Last week, our family experienced one of the first signs of fall . . . the start of cold and flu season. Fortunately, this cold virus was mild and only had us sniffling and exhausted for a few days. However, the experience fired us up to get our flu shots ASAP.
Yesterday, the children and I crossed that off our list and my husband will be vaccinated soon.
While it may seem a bit early to think about flu shots, I encourage you to move this to the top of your to-do list. It takes a few weeks after getting the shot for your flu immunity to develop. Here in the Washington area, flu season officially starts in October so it is time to get vaccinated.
This year’s flu shot protects against 3 different flu strains (H1N1, H3N2 and an influenza B virus). Apparently there is also an optional vaccine that protects against 4 different strains.
When we got our shots, the nurse indicated that getting your shot early in the season allows you to pick from various forms of the vaccine. There are about 20 or so different formulations, from shots to nasal drops to egg-free, thimerosol-free and different pediatric vaccines. Later in the flu season, the nurse told us that you just have to take what is available.
This year, we went to a CVS Minute Clinic for our shots. One of the biggest problems for me arranging the flu shots each year is that while I, as an adult, can get my flu shot from various locations, like shopping malls, grocery stores, etc., there are few places that will give flu shots to kids. That leaves me having to find one place to vaccinate myself and make separate arrangements for the children. That’s a lot of work for one quick shot. I was intrigued when I saw that the CVS Minute Clinic would vaccinate children as young as 18 months and was advertising that you could “get the entire family vaccinated in one stop.” Sure enough, you could!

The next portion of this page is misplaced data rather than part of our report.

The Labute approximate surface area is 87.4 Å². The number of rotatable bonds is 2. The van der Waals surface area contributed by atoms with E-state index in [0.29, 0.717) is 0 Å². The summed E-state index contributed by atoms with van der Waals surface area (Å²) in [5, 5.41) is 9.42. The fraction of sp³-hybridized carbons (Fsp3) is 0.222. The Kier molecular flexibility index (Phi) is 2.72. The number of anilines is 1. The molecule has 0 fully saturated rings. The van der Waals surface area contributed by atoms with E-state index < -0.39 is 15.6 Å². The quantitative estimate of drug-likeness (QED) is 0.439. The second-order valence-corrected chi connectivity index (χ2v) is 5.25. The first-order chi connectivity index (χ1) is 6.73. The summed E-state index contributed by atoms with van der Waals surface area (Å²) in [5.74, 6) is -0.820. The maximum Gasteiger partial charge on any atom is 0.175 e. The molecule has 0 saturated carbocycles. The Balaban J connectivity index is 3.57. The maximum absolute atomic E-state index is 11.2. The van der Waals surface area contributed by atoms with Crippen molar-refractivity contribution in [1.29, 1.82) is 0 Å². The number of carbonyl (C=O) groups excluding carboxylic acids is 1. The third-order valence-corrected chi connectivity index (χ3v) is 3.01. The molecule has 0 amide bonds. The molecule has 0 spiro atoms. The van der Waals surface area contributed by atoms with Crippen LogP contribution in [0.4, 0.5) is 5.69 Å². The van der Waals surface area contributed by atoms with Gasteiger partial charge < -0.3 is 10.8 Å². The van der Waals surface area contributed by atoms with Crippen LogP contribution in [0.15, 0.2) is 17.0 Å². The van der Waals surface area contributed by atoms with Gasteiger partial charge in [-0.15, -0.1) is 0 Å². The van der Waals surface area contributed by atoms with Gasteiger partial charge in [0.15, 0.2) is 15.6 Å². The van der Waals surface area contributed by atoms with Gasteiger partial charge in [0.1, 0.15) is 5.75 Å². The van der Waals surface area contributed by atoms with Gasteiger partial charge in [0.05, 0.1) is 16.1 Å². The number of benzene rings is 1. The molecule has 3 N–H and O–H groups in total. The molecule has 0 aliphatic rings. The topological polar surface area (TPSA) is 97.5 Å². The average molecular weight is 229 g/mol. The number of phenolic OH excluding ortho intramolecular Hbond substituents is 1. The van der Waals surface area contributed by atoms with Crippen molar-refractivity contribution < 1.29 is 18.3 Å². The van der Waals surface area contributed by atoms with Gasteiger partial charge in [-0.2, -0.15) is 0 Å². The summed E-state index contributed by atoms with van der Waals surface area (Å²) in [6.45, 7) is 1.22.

They also give you a 20% off shopping pass to sweeten the deal.
If you are on the fence about getting a flu shot, here are two things to remember:
Remember last winter when the deadly flu strain broke out and vaccine shortages were occurring?
Life is stressful enough without adding the ultimate stress worrying that your children might die from a potentially preventable disease. Do yourself a favor and take this worry off the table now.
Second, appeal to your inner humanitarian. When you get a flu shot, you are doing a favor to the rest of society. Some people, like babies under 6 months or people with certain medical conditions, cannot be vaccinated. The more of us that get vaccinated, the lower the risk for those vulnerable people. By getting a flu shot, we also help to make sure that the emergency room is available for those who need it during flu season (even ourselves and our loved ones!).
In addition to flu shots, I thought these tips from nutritional expert Dr. Sandra Cabot about natural ways to strengthen your immune system and avoid colds and flu were helpful.
*I have no affiliation with CVS or CVS Minute Clinic.